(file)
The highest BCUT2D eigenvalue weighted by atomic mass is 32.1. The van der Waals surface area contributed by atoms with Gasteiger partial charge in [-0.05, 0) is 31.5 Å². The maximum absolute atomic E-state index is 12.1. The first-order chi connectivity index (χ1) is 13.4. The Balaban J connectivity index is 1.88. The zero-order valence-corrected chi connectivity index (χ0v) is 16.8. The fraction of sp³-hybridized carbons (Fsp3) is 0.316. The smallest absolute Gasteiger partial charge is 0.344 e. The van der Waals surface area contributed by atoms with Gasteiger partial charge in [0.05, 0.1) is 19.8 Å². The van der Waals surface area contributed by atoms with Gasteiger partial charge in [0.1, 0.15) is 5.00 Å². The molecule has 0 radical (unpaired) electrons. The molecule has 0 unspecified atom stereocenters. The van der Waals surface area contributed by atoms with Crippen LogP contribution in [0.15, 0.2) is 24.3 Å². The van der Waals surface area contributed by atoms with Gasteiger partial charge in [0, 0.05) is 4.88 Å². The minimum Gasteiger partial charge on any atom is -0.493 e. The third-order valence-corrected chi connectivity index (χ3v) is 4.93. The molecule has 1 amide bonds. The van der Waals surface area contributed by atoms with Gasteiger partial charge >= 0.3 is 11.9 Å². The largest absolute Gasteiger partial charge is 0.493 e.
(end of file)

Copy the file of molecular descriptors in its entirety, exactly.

The highest BCUT2D eigenvalue weighted by atomic mass is 32.1. The van der Waals surface area contributed by atoms with Gasteiger partial charge in [-0.05, 0) is 31.5 Å². The maximum absolute atomic E-state index is 12.1. The first-order chi connectivity index (χ1) is 13.4. The Balaban J connectivity index is 1.88. The zero-order valence-corrected chi connectivity index (χ0v) is 16.8. The fraction of sp³-hybridized carbons (Fsp3) is 0.316. The smallest absolute Gasteiger partial charge is 0.344 e. The van der Waals surface area contributed by atoms with Gasteiger partial charge in [0.05, 0.1) is 19.8 Å². The van der Waals surface area contributed by atoms with Gasteiger partial charge in [0.1, 0.15) is 5.00 Å². The molecule has 0 radical (unpaired) electrons. The molecule has 0 unspecified atom stereocenters. The van der Waals surface area contributed by atoms with Crippen LogP contribution in [0.15, 0.2) is 24.3 Å². The van der Waals surface area contributed by atoms with Gasteiger partial charge in [0, 0.05) is 4.88 Å². The minimum Gasteiger partial charge on any atom is -0.493 e. The third-order valence-corrected chi connectivity index (χ3v) is 4.93. The molecule has 1 amide bonds. The van der Waals surface area contributed by atoms with Gasteiger partial charge >= 0.3 is 11.9 Å². The largest absolute Gasteiger partial charge is 0.493 e.